4-H Dog Obedience Club Offers Youth:
- Safe, welcoming environment for youth to practice and demonstrate skills in obedience and showmanship with their dog(s).
- Opportunity to meet others with similar interests.
- Learn and actively use critical thinking skills.
- Learn about responsible dog care practices.
- Learn about goal setting and complete the steps to reach goals.
Youth in Grades 4-12 ONLY!
Oneida County 4-H can offer a Dog Obedience Club based on family interest.
Youth must enroll in Oneida County 4-H in order to participate. 4-H is free to join anytime. If you have never enrolled in 4-H, please add yourself to the “Oneida County 4-H Dog Obedience Club” as your club. For your project choose “Oneida County 4-H Dog Obedience Club” or “Dog”.
A training collar and leash will be provided – please bring your dog’s regular collar.
Training treats – place in a treat bag, vest or clothes pocket that is easy to access. Treats should be soft with no hard kibble.
Refrain from feeding your dog a meal before training, at least six hours before.
Bring a water bottle for yourself.
Wear shoes that tie – no flip flops, sandals, heels or bare feet are allowed.
A current copy of dog’s health records, submitted to firstname.lastname@example.org BEFORE program starts. If necessary, you may bring it to the first session or upload it during the online registration process. No health records submitted will result in loss of ability to participate.
Bring your dog….or a borrowed one! Each dog will need proof of vaccination, emailed to email@example.com BEFORE the program begins
Youth participants must be enrolled in Oneida County 4-H prior to joining program.
Member must be willing to work as a team with their dog; daily practice at home is strongly encouraged.
Any breed or mixture of breeds is allowed, except for wolf-hybrid canines. Any size dog is allowed.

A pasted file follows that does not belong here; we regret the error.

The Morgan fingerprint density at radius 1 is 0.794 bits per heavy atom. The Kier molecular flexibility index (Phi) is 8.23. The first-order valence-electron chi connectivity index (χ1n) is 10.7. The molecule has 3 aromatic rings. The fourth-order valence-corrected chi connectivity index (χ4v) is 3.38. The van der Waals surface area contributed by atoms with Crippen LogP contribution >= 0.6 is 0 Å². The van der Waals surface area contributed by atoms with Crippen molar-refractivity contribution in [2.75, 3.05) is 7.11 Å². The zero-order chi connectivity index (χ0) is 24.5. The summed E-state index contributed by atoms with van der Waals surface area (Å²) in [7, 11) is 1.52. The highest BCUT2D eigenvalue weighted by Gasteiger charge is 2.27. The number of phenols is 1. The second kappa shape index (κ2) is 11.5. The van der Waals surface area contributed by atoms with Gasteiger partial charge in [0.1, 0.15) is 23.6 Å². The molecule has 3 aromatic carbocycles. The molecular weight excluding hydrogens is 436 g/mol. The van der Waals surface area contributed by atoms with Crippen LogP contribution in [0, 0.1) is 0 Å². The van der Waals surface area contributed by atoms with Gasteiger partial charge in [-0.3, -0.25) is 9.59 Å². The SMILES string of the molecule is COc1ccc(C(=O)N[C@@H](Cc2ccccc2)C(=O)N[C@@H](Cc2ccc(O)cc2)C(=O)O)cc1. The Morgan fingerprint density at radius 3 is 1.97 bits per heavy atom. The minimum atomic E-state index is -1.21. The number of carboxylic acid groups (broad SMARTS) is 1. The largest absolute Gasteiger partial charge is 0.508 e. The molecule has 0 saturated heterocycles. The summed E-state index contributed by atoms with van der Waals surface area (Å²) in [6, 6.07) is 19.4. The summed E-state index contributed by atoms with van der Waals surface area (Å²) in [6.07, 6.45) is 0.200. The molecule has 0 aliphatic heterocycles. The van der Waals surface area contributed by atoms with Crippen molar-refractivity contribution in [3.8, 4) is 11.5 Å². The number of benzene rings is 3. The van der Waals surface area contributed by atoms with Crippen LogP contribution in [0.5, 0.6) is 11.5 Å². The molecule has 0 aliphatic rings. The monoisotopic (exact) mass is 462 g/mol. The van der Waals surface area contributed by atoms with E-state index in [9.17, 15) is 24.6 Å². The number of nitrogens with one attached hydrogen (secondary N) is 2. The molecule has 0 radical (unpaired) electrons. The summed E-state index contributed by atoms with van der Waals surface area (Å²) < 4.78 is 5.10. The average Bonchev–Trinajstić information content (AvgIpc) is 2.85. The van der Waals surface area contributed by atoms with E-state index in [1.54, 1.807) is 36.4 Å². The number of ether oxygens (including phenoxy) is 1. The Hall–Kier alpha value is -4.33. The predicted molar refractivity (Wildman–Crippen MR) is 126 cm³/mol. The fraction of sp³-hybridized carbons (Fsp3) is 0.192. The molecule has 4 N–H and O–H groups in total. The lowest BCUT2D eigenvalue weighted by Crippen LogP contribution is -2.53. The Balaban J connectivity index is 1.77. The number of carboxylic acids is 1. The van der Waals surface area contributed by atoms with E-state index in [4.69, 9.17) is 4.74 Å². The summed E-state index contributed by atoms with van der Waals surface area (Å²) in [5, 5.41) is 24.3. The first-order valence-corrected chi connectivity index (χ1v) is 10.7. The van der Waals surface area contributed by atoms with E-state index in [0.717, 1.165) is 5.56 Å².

The participating member must maintain control over their dog during 4-H sponsored dog activities or events.
For health and safety, all participating members must make their best effort to clean up and properly dispose of waste from their dogs.
Dogs must be in good health at the time of competition and up-to-date on all required vaccinations.
Rabies Vaccine – as required by state law (DATCP).
DLHPP Vaccine – Distemper, Hepatitis, Leptospirosis, Parainfluenza, and Parvovirus
*Vaccination records must be on file with the Oneida County 4-H office.
Bordatella – Kennel Cough
The safety of training session attendees is of the utmost importance and concern for Oneida County 4-H. Trainers and 4-H staff have the right to remove aggressive dogs from training sessions and 4-H dog shows. This includes aggressiveness towards another member, trainer or dog. Dogs will not be allowed to participate in activities, trainings, or shows if:
- They are determined by 4-H staff or local dog volunteer leaders to be dangerous or unmanageable.
- They have a record of biting, which caused injury to a person.
- They have received formal/informal bite or bite sport training.
- They are in heat (in season/estrus).
- Intact female dogs who come into season (heat) during training can not attend training until they are out of season, which is typically a period of three weeks.
- Female dogs that have recently given birth may return to training after they have finished nursing puppies or with written approval from a veterinarian and 4-H volunteer leader.
Handlers may continue to attend activities without their dogs and continue training at home.
A member may exhibit two dogs in obedience if the dogs are at different training levels. Under special circumstances, a dog may be shown by two members of the same family. Arrangements must be made with the 4-H Educator prior to the start of the project year.